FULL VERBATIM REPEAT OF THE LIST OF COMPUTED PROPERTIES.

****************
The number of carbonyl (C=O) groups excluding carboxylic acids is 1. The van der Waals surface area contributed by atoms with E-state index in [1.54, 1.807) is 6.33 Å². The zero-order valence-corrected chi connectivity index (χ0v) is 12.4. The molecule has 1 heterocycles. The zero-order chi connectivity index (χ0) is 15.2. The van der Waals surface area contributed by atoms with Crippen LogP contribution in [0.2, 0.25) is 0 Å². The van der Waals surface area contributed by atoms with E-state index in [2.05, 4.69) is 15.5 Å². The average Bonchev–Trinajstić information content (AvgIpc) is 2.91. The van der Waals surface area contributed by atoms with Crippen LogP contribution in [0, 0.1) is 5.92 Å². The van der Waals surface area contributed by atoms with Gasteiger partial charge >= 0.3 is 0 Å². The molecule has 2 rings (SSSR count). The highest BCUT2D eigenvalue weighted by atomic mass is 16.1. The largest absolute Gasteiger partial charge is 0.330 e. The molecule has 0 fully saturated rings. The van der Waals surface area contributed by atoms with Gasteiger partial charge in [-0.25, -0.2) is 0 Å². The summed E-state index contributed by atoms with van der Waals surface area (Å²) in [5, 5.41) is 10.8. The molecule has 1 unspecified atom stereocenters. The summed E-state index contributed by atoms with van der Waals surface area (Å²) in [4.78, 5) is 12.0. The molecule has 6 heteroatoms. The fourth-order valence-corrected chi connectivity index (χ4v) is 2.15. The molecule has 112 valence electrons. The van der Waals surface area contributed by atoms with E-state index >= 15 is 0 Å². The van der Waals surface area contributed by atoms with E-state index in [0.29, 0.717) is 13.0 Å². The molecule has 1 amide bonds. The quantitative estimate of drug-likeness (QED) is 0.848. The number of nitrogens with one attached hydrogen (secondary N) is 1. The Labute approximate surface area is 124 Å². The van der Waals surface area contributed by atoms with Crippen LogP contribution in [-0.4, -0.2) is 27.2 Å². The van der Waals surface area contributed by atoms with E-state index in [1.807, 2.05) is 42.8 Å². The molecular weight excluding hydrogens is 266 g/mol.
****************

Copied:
The number of carbonyl (C=O) groups excluding carboxylic acids is 1. The van der Waals surface area contributed by atoms with E-state index in [1.54, 1.807) is 6.33 Å². The zero-order valence-corrected chi connectivity index (χ0v) is 12.4. The molecule has 1 heterocycles. The zero-order chi connectivity index (χ0) is 15.2. The van der Waals surface area contributed by atoms with Crippen LogP contribution in [0.2, 0.25) is 0 Å². The van der Waals surface area contributed by atoms with E-state index in [2.05, 4.69) is 15.5 Å². The average Bonchev–Trinajstić information content (AvgIpc) is 2.91. The van der Waals surface area contributed by atoms with Crippen LogP contribution in [0, 0.1) is 5.92 Å². The van der Waals surface area contributed by atoms with Gasteiger partial charge >= 0.3 is 0 Å². The molecule has 2 rings (SSSR count). The highest BCUT2D eigenvalue weighted by atomic mass is 16.1. The largest absolute Gasteiger partial charge is 0.330 e. The molecule has 0 fully saturated rings. The van der Waals surface area contributed by atoms with Gasteiger partial charge in [-0.25, -0.2) is 0 Å². The summed E-state index contributed by atoms with van der Waals surface area (Å²) in [5, 5.41) is 10.8. The molecule has 1 unspecified atom stereocenters. The summed E-state index contributed by atoms with van der Waals surface area (Å²) in [4.78, 5) is 12.0. The molecule has 6 heteroatoms. The fourth-order valence-corrected chi connectivity index (χ4v) is 2.15. The molecule has 112 valence electrons. The van der Waals surface area contributed by atoms with E-state index >= 15 is 0 Å². The van der Waals surface area contributed by atoms with E-state index in [0.29, 0.717) is 13.0 Å². The molecule has 1 amide bonds. The quantitative estimate of drug-likeness (QED) is 0.848. The number of nitrogens with one attached hydrogen (secondary N) is 1. The Labute approximate surface area is 124 Å². The van der Waals surface area contributed by atoms with Crippen LogP contribution in [-0.4, -0.2) is 27.2 Å². The van der Waals surface area contributed by atoms with E-state index in [1.807, 2.05) is 42.8 Å². The molecular weight excluding hydrogens is 266 g/mol.